After a busy week dominated by the Tesco interim results and the high-stakes poker being played by AB InBev and SABMiller, Asda quietly published its accounts for 2014 to Companies House showing that despite the worrying decline in sales profits have been holding up nicely (click here for the full story).
The only one of the big four supermarkets still in private hands managed to push operating profits up 1.9% to £1.01bn last year as it escaped the eye-watering property writedowns which blew holes in Tesco, Morrisons and Sainsbury’s bottom line.
Asda booked just £4.3m in impairment charges on its property portfolio in 2014 compared to a combined £6bn+ which dragged Tesco (£4.7bn), Sainsbury’s (£628m) and Morrisons (£1.3bn) into the red in their most recent financial years.
However, revenues still fell 0.4% to £23.2bn – and down 1% on a like-for-like basis – as food price deflation and a brutal price war took its toll on the retailer. Asda spent £300m to lower prices of everyday items such as bread, milk and butter during the year as it sought to close the gap with discounters Aldi and Lidl.
The slide in revenues was a sign of things to come as a 2.6% slump in like-for-like sales in the fourth quarter of 2014 widened to 3.9% in the first three months of 2015 and to a historic low of 4.7% in the second quarter.
Read thegrocer.co.uk for the full story of Asda’s 2014 financial year.
Sales held steady at Waitrose in the week ending 3 October as the supermarket registered £124.5m in the ninth week of the second half. It left the retailer 1% ahead of where it was at the same time a year ago. Personnel director Helen Hyde said the unseasonably warm and sunny weather saw traditional summer favourites such as Pimm’s No.1 Cup faring well, up 34%, and Champagne rising 16% year on year. She added Australian wine sales increased by 39% compared to this time last year and beer sales were up by 7% thanks to the Rugby World Cup.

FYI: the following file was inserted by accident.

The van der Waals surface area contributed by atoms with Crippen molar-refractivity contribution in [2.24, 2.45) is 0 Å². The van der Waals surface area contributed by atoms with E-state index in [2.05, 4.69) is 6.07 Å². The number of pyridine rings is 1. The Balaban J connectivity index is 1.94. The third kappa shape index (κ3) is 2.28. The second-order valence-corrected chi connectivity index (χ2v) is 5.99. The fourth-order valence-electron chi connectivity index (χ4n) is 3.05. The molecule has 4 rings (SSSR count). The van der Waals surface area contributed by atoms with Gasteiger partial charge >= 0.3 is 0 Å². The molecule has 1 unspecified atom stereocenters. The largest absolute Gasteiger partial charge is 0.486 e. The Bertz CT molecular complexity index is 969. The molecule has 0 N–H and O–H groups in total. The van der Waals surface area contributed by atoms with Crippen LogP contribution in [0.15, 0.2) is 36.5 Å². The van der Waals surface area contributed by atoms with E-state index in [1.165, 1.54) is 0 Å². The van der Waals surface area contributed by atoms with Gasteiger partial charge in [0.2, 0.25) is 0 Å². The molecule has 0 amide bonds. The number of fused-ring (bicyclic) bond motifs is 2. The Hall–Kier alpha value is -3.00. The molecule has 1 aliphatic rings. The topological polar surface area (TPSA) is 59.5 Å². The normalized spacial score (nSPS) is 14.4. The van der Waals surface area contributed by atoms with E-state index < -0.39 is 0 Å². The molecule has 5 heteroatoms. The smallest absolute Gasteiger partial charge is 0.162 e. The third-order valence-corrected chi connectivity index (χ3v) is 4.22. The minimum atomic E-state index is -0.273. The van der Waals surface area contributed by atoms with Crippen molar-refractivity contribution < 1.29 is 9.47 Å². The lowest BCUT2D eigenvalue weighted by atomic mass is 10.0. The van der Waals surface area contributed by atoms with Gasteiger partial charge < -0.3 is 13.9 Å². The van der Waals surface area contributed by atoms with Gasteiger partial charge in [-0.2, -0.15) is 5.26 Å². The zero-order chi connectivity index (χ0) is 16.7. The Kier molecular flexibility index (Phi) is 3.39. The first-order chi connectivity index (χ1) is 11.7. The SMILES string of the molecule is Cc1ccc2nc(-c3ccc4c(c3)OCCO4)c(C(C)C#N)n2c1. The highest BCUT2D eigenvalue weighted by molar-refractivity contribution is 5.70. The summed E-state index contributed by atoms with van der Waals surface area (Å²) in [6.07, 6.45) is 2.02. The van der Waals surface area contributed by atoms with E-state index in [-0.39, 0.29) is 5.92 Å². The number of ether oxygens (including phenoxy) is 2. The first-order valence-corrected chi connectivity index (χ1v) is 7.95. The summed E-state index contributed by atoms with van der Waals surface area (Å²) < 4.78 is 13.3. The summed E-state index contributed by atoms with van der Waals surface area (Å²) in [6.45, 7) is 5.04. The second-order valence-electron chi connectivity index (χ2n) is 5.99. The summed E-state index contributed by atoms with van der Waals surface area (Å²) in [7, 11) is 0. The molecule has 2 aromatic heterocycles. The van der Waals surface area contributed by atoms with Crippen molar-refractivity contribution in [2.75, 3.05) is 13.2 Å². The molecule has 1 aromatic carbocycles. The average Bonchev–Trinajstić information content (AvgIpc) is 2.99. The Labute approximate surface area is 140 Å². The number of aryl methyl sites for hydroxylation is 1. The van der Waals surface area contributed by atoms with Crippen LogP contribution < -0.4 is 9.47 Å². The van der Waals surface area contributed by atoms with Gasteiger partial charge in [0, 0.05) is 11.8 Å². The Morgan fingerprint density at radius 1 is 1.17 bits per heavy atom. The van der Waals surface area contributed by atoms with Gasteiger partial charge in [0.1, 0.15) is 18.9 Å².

Finsbury Food Group (FIF) announced the appointment of Melanie Cox as company secretary with immediate effect. She was previously group company secretary of oil and gas business Expro International Group for seven years.
Yesterday in the City
Tesco (TSCO) spent another day among the top risers of the FTSE 100, making another 2% of gains to finish the day at 201p. It follows investors seemingly taking CEO Dave Lewis at his word that the turnaround is working. This is despite operating profits plunging by more than 50% in the first half to £354m. Lewis himself was one of buyers of the stock, finally putting his money where his mouth is and his hand in his pocket to the tune of £200,000 (the full story is here).
Morrisons (MRW) and Sainsbury’s (SBRY) also continued to bask in the turning tide of positive sentiment for the supermarkets. Shares in the pair were up 1.5% to 177.7p and 0.5% to 273.3p respectively.
It means the three listed grocers have risen more than 20% each for Tesco and Sainsbury’s and by more than 15% for Morrisons in the past week.
Ingredients business Tate & Lyle (TATE) didn’t fare so well, with its share price falling 1.8% to 569p despite reaffirming its full-year earnings guidance in a six-month trading statement after seeing volume growth in its key sucralose business.